refurbish was our Word of the Day on 05/03/2017. Hear the podcast!
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Recent Examples of refurbish from the Web
The Orleans Parish School Board has rescinded permission the Monumental Task Committee obtained to refurbish a World War I monument in the Bywater that bears the names of veterans from the Ninth Ward.
Village Hall renovations The renovation of Whitefish Bay Village Hall will refurbish the building's aging infrastructure, such as electrical systems, heating, ventilation, air conditioning and emergency generators.
With a $32,000 investment, the Saha Institute of Nuclear Physics in Kolkata refurbished a 37-square-meter cavern used for storage at the Jaduguda uranium mining complex, 260 kilometers west of Kolkata.
The room’s tall, oblong windows, refurbished by Irons but unchanged in their positioning, are aligned to offer views that look out, as confirmed by my iPhone’s compass, precisely to the north, south, east, and west.
To refurbish the building, the school cleaned the exterior and replaced all windows with new ones that match the former style, just with better energy efficiency.
The construction company that built the complex complained that Aramco took too long to move its employees’ belongings out after the fire, delaying the company’s ability to refurbish and re-rent the complex.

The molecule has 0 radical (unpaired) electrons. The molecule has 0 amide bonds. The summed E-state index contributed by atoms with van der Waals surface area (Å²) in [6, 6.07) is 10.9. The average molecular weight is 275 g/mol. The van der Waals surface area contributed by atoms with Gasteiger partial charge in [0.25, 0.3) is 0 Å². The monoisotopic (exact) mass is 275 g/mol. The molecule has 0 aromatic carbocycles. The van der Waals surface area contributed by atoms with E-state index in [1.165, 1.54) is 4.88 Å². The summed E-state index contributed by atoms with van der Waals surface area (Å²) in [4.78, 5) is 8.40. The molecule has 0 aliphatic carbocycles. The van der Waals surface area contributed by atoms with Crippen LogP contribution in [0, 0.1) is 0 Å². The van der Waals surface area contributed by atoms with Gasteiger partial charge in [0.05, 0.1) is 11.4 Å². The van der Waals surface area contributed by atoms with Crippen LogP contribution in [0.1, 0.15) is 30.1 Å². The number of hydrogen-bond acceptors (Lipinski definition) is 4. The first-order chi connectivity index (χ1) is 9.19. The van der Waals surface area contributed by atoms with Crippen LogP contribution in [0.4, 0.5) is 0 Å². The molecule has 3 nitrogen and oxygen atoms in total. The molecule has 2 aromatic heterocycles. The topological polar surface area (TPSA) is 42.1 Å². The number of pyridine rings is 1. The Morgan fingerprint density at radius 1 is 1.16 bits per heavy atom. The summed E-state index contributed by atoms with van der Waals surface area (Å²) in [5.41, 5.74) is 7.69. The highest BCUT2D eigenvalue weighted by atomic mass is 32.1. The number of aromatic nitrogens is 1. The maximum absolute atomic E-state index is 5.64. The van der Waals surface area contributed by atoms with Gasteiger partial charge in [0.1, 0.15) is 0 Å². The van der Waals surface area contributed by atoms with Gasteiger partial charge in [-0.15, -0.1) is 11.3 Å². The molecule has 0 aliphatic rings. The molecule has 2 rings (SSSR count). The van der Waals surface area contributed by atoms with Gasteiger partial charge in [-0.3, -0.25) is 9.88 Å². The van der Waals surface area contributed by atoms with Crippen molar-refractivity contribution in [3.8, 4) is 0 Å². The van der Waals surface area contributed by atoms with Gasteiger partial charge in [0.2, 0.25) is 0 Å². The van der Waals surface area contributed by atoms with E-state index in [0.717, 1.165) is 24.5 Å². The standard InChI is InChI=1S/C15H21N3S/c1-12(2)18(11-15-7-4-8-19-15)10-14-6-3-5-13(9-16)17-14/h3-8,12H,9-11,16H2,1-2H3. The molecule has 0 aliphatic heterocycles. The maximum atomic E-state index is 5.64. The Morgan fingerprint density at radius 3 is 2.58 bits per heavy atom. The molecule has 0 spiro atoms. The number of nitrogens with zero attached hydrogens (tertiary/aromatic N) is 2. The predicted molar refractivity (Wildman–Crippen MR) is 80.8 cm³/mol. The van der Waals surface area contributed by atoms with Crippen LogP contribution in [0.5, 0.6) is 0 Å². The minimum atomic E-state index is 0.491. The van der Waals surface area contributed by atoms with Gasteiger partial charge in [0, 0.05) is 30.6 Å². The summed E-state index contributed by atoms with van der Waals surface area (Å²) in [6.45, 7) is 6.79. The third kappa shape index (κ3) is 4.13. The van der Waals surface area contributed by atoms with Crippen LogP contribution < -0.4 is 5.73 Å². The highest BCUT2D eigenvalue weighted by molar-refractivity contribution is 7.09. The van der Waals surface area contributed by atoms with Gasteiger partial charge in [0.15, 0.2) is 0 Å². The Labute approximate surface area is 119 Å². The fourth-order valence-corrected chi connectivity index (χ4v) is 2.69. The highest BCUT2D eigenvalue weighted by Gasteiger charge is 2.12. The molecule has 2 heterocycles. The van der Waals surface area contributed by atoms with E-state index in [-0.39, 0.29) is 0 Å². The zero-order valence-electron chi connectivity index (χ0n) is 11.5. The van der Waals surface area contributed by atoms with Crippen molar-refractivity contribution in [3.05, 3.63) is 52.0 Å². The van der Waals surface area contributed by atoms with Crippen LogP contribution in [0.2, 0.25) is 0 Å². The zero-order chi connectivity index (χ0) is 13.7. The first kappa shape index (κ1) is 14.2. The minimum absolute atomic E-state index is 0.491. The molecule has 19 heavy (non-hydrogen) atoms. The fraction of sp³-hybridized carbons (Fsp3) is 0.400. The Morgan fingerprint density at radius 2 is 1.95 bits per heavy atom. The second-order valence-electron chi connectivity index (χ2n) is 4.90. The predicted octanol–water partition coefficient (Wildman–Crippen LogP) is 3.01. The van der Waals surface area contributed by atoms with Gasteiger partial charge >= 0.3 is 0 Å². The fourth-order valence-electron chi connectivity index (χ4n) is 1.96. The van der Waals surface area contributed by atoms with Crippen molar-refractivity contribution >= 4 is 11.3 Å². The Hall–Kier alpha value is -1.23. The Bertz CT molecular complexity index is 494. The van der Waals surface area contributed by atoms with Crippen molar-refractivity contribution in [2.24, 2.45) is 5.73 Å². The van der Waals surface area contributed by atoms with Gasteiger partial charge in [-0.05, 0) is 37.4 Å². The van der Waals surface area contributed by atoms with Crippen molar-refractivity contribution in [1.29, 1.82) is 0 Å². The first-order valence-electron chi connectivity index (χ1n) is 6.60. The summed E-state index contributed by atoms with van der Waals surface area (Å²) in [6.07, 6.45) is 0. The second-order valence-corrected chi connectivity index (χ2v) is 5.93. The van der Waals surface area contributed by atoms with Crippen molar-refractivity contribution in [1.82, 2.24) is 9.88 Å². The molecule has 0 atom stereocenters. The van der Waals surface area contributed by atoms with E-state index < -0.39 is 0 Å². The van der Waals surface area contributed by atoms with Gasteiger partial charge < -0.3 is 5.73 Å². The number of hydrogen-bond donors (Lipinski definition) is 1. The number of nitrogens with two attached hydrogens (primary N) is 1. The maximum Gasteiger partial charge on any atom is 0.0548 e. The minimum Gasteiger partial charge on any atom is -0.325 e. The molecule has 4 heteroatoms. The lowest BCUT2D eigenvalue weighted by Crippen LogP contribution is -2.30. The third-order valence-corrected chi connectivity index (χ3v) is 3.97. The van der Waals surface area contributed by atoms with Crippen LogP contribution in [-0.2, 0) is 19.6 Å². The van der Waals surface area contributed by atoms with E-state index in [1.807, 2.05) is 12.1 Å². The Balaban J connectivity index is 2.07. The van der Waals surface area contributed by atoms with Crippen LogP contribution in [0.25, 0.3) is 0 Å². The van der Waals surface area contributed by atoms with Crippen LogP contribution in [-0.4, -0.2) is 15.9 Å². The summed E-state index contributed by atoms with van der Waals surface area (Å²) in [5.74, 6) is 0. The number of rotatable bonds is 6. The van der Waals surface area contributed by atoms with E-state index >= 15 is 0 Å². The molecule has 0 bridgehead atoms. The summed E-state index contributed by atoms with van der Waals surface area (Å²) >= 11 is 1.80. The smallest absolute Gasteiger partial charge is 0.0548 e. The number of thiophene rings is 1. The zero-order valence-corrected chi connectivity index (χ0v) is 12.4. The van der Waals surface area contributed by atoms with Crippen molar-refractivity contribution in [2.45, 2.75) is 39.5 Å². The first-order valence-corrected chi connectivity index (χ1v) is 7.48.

The plant refurbishes or recycles these totes that have contained a wide variety of chemicals.
An even greater long-term benefit is the Dream Chaser could be refurbished to carry a crew of seven or eight, something Sierra Nevada is already conducting early research and design work to achieve.
These example sentences are selected automatically from various online news sources to reflect current usage of the word 'refurbish.' Views expressed in the examples do not represent the opinion of Merriam-Webster or its editors. Send us feedback.
Did You Know?
If you're wondering if "refurbish" implies the existence of an earlier "furbish," you are on the right track. "Furbish" was borrowed into English in the 14th century from Anglo-French furbiss-, a distant relative of an Old High German word meaning "to polish." In its earliest uses "furbish" also meant "to polish," but it developed an extended sense of "renovate" shortly before English speakers created "refurbish" with the same meaning in the 17th century. These days "refurbish" is the more common of the two words, although "furbish" does continue to be used.
First Known Use of refurbish
REFURBISH Defined for English Language Learners
Seen and Heard
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